and honeyed goose livers. For entertainment
a troupe of traveling minstrels put on the play
Death of a Salesman—it was hilarious.

By Dennis Trujillo

A Measure of Man

I reflect what I despise.
Mourn things undone.
Echo the unsaid.

I can’t do more than I can.
Don’t understand more than I ken.
Won’t love more than I will.

My missings are my measurements.
My flaws are my facets.
My aberrations are my absolutes.

But I am content
to stumble on, blear-sighted
in hope of better vision.

By Edward Ahern

Dowser on the River

Downriver a sudden wash spills grubs, white worms, into the quick rush.
Stones, too, hurl into the fray, like infantry and horse soldiers out of
bush. The rain is gone overhill half a day and aches its echo on the earth.
This, of course, is my own war, this drive to be alone, separatist seeking
shadows of the pine, the cool, dark cells of old trees flattening like
choice rooms by the banks, and the phantom foe sleek as a jet under
surface. He turns to watch my boots stumble on the rock skelter laced
with lichen and mossy strains. If he has laughter, it floats away faint as
photographs at the back end of an old man’s mind. I trust that he laughs
not nor cries in his world, that once he noses upstream, feels the power
gauging his flanks, knows the message burning like new stars in the
sanctity where his eyes dwell, he will know why I am in this shadowed

……………says secret spawning
………………………..calls us from earth’s hot center
……………………………………divining where rivers end

……………where the journey starts
………………………..says our rhythms merge
……………………………………divining where rivers start

By Tom Sheehan

When I was a stranger

and even the child of strangers
when every day my mouth betrayed me
and my tongue tripped over these placenames
when these streets had no map for me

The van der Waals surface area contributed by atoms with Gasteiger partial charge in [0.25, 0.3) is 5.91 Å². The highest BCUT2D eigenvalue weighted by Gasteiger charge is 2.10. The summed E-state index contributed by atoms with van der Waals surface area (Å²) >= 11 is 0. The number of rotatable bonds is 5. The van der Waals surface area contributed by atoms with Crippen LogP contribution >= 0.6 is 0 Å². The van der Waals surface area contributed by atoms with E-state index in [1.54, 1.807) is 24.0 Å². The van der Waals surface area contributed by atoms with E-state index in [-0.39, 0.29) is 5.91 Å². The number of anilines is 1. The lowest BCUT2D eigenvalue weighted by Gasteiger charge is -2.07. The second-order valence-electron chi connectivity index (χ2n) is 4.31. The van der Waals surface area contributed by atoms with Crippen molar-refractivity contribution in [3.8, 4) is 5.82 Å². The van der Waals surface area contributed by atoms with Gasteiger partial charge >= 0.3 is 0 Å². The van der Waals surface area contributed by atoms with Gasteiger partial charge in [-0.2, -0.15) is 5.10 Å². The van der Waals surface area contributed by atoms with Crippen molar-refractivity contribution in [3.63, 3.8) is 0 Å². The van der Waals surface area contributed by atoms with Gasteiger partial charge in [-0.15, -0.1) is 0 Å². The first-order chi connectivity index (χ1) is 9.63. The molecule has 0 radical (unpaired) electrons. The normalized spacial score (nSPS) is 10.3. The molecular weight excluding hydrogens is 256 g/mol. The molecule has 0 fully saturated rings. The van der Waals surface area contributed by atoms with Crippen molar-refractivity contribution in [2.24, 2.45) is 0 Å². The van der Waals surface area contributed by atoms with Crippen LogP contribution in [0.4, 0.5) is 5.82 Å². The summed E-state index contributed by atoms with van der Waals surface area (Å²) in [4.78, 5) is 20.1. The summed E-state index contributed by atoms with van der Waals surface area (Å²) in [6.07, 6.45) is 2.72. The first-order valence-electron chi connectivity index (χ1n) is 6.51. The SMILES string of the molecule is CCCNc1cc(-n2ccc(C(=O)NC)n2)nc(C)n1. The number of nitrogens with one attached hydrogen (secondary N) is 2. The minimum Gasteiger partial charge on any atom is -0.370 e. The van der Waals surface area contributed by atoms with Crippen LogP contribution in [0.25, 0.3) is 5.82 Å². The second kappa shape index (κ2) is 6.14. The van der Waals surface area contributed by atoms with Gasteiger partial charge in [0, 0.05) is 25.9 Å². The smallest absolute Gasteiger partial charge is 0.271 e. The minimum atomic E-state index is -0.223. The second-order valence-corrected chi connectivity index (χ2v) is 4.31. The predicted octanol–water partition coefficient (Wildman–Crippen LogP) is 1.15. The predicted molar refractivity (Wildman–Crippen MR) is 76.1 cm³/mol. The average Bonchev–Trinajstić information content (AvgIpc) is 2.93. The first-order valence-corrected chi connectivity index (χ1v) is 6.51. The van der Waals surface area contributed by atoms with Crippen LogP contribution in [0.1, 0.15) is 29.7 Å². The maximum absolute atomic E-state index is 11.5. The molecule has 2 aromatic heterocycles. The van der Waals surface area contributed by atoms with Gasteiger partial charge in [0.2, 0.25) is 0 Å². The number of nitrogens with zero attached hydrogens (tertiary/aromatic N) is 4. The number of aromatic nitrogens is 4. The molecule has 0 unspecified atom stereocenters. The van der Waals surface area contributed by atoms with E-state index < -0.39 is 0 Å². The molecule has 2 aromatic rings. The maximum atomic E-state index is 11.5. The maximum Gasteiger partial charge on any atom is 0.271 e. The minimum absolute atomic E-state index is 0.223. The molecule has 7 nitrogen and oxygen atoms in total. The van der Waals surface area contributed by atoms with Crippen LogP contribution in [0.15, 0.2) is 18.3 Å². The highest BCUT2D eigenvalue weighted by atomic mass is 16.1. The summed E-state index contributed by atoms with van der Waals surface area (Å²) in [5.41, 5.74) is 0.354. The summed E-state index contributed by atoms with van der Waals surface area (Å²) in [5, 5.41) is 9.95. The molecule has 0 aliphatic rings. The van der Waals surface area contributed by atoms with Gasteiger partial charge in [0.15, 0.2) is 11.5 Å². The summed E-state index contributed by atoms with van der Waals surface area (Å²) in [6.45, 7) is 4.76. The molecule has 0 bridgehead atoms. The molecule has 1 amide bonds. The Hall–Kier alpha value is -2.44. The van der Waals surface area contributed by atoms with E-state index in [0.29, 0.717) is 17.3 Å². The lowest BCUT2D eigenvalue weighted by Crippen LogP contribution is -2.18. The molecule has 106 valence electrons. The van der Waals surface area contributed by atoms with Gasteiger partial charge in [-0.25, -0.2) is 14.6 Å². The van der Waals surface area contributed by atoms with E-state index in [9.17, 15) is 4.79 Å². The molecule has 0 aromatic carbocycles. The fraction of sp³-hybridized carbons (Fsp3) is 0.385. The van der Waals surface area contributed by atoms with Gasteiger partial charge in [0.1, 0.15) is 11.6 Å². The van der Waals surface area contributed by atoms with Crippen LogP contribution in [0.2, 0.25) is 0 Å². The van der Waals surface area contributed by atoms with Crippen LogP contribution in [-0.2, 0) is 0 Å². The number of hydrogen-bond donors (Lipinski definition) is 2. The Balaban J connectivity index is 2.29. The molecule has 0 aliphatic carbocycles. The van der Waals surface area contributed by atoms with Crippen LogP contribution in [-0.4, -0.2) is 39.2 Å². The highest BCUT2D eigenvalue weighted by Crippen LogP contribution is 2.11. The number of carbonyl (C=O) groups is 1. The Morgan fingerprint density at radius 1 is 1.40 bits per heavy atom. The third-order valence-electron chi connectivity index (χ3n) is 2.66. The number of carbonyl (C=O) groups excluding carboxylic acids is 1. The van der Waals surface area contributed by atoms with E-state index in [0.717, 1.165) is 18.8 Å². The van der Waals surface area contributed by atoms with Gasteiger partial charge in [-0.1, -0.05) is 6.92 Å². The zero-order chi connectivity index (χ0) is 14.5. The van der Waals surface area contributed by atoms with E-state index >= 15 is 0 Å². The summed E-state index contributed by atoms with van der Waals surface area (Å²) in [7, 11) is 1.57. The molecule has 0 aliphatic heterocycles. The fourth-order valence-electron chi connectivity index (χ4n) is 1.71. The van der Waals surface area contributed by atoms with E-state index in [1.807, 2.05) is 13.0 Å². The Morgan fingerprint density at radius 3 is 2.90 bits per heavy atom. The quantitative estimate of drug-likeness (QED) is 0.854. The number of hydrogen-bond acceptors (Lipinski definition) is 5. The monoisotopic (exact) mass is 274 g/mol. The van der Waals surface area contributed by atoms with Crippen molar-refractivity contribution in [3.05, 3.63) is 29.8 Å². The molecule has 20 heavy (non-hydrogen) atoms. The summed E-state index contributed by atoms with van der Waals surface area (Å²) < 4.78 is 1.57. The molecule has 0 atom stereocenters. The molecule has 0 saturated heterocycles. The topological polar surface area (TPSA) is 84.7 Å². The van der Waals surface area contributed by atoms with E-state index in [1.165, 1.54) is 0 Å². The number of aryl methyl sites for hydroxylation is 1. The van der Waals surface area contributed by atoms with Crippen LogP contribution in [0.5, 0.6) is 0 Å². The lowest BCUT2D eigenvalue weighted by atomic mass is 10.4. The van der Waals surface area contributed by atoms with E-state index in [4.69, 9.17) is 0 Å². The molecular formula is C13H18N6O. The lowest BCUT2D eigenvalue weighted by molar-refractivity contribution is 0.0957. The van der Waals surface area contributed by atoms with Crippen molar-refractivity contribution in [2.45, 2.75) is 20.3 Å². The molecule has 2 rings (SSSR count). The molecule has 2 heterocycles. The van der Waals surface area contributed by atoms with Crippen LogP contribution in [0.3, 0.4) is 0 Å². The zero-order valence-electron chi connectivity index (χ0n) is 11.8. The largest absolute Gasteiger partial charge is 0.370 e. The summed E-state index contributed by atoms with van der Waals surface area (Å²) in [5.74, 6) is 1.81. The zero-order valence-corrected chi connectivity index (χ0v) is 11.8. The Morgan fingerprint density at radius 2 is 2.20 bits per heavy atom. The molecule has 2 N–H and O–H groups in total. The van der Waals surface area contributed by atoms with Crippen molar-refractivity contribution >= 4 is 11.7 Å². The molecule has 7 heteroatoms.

when I was neither church nor chapel,
when the woods outside the gate upped sticks
and scattered to the hills above the town
when I outflew all the familiar birds,
travelled round-eyed and white
an oak among cherry-blossom;
then I had become work’s gypsy,
like a wind-blown leaf, it journeyed me
wherever it would go; and every time
what was left behind was love and settlement.

By Judi Sutherland

Below is my Fat Choice – a poem that did not make the guest ed’s cut, but had something about it that I liked.

Same crap, different century

Well I have heard this generation
is a bunch of rude, crude show-offs.

I remember my granny taking me
to a rummage sale for a winter coat.
Even though it was a boy’s coat,
she said. “It’s good enough for her”.

That was after my father died in Arizona
where you did not need winter clothes
and I was shipped back to Brooklyn.

She had chunky cut glass pieces on a
huge table dressed with heavy lace.
Her chandelier hung, of course,
in the special room nobody used.

We sat at the kitchen table covered
with oilcloth and ate canned spitgetti
while white bread turned blue green.

When she asked me to go for a ride,
it was exciting because I thought
we’re going somewhere in her big car.
She drove around for a new parking space.

Some things never change…this world is
full of crazy people who think they are sane.
AND she was devoutly religious too.

By Joan McNerney